Islamic State issues photos of toddlers in gun training
In the wake of a video purporting to show a child executing two prisoners, Islamic State militants released images Thursday of toddlers practicing their skill with toy guns.
“Lions cubs ... raised in the land of the Caliphate,” the caption reads for the series of six photos shared online by supporters of the militant group, which controls large parts of Iraq and Syria. The pictures show small boys playing, rather grimly, with toy assault rifles.
Two images depict a child somberly aiming down the sight of a mock M-16 from a kneeling and a prone stance. Another picture features a toddler, appearing to be no older than 3, cradling a gun with a forlorn expression on his face.
According to the SITE Intelligence Group, which monitors militant groups, the photos were issued from the Islamic State stronghold of Raqqah, Syria.
Islamic State has put a premium on the use of propaganda and has made savvy use of social media. It routinely uploads images and videos of children engaged in religious study or prayers. It has also shown children at play with the corpses of dead prisoners, using decapitated heads as soccer balls and shouting slogans supporting Islamic State.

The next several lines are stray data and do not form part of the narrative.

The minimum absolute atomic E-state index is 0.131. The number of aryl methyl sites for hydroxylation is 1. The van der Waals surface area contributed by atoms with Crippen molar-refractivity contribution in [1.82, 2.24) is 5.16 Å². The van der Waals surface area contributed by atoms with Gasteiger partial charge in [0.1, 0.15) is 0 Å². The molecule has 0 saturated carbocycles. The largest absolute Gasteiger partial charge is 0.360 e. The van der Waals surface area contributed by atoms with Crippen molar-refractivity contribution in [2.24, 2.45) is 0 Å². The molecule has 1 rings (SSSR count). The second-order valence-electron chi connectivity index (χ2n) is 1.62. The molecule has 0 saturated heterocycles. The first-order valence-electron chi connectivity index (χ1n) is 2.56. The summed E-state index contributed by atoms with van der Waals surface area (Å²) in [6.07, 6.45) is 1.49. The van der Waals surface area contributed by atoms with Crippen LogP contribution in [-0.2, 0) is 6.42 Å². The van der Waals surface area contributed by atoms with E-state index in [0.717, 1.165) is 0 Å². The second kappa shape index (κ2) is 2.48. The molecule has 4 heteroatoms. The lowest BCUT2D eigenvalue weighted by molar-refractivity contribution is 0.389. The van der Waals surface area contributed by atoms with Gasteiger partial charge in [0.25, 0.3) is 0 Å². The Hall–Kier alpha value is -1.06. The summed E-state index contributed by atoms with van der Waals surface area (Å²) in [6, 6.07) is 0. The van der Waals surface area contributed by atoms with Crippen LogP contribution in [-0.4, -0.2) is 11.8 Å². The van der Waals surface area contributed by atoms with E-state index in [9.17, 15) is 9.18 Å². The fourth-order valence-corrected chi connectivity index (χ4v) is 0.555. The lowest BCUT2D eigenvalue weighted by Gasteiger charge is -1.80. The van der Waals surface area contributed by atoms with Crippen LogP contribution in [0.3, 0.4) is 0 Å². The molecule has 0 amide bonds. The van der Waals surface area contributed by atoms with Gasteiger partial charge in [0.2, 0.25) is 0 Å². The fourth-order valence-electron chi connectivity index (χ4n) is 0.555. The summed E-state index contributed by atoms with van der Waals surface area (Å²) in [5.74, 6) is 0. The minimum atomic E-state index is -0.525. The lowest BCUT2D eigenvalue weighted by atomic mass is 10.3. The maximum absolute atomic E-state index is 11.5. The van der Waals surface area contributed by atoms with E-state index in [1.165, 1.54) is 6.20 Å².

The militant group blitzed through large areas of Syria and Iraq in June, wresting control of Mosul, Iraq’s second largest city, before marching toward the Iraqi capital, Baghdad. An offensive two months later on Kurdish-controlled areas in northern Iraq spurred a wide-scale U.S.-led aerial campaign to stop the group’s progress.
Human rights groups have accused Islamic State of using child soldiers. Residents of areas under its control claim the group sends its fighters to schools to recruit children.
A video released Tuesday showed a boy who appeared to be about 12 using a gun to apparently execute two men who were identified as Russian prisoners of Islamic State.
The Sunni extremists espouse a harsh interpretation of Islamic law, with punishments including amputations, crucifixions and beheadings. It has unleashed a wave of attacks on the region’s minorities, with systematic kidnappings and massacres.
Bulos is a special correspondent.
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